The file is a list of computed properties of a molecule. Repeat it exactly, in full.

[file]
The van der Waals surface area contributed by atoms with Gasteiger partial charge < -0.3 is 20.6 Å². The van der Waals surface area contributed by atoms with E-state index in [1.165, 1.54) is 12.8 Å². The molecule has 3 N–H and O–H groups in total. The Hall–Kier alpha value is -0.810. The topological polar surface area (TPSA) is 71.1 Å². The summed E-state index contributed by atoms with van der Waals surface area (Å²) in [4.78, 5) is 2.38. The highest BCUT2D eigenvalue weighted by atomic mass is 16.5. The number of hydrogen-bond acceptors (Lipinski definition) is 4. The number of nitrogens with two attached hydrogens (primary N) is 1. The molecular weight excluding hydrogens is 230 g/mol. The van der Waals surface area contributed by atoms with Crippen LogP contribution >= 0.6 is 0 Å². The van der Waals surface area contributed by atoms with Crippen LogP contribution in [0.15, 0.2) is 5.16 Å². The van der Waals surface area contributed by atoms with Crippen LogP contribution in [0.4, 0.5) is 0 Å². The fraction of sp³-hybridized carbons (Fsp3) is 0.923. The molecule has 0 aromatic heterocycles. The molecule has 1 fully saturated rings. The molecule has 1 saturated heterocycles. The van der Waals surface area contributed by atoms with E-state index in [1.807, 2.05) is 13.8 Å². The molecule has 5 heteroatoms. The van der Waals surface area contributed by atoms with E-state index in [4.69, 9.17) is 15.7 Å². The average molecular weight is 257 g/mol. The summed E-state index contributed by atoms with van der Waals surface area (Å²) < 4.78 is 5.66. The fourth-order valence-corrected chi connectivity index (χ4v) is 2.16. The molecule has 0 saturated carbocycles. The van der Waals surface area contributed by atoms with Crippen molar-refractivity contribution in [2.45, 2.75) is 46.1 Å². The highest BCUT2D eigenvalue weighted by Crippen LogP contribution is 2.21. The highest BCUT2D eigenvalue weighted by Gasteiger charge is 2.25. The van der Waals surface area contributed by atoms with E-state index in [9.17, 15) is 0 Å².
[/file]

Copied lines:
The van der Waals surface area contributed by atoms with Gasteiger partial charge < -0.3 is 20.6 Å². The van der Waals surface area contributed by atoms with E-state index in [1.165, 1.54) is 12.8 Å². The molecule has 3 N–H and O–H groups in total. The Hall–Kier alpha value is -0.810. The topological polar surface area (TPSA) is 71.1 Å². The summed E-state index contributed by atoms with van der Waals surface area (Å²) in [4.78, 5) is 2.38. The highest BCUT2D eigenvalue weighted by atomic mass is 16.5. The number of hydrogen-bond acceptors (Lipinski definition) is 4. The number of nitrogens with two attached hydrogens (primary N) is 1. The molecular weight excluding hydrogens is 230 g/mol. The van der Waals surface area contributed by atoms with Crippen LogP contribution >= 0.6 is 0 Å². The van der Waals surface area contributed by atoms with Crippen LogP contribution in [0.15, 0.2) is 5.16 Å². The van der Waals surface area contributed by atoms with Crippen LogP contribution in [0.4, 0.5) is 0 Å². The fraction of sp³-hybridized carbons (Fsp3) is 0.923. The molecule has 0 aromatic heterocycles. The molecule has 1 fully saturated rings. The molecule has 1 saturated heterocycles. The van der Waals surface area contributed by atoms with E-state index in [1.807, 2.05) is 13.8 Å². The molecule has 5 heteroatoms. The van der Waals surface area contributed by atoms with E-state index in [4.69, 9.17) is 15.7 Å². The average molecular weight is 257 g/mol. The summed E-state index contributed by atoms with van der Waals surface area (Å²) < 4.78 is 5.66. The fourth-order valence-corrected chi connectivity index (χ4v) is 2.16. The molecule has 0 saturated carbocycles. The van der Waals surface area contributed by atoms with Crippen molar-refractivity contribution in [2.45, 2.75) is 46.1 Å². The highest BCUT2D eigenvalue weighted by Crippen LogP contribution is 2.21. The highest BCUT2D eigenvalue weighted by Gasteiger charge is 2.25. The van der Waals surface area contributed by atoms with E-state index in [9.17, 15) is 0 Å².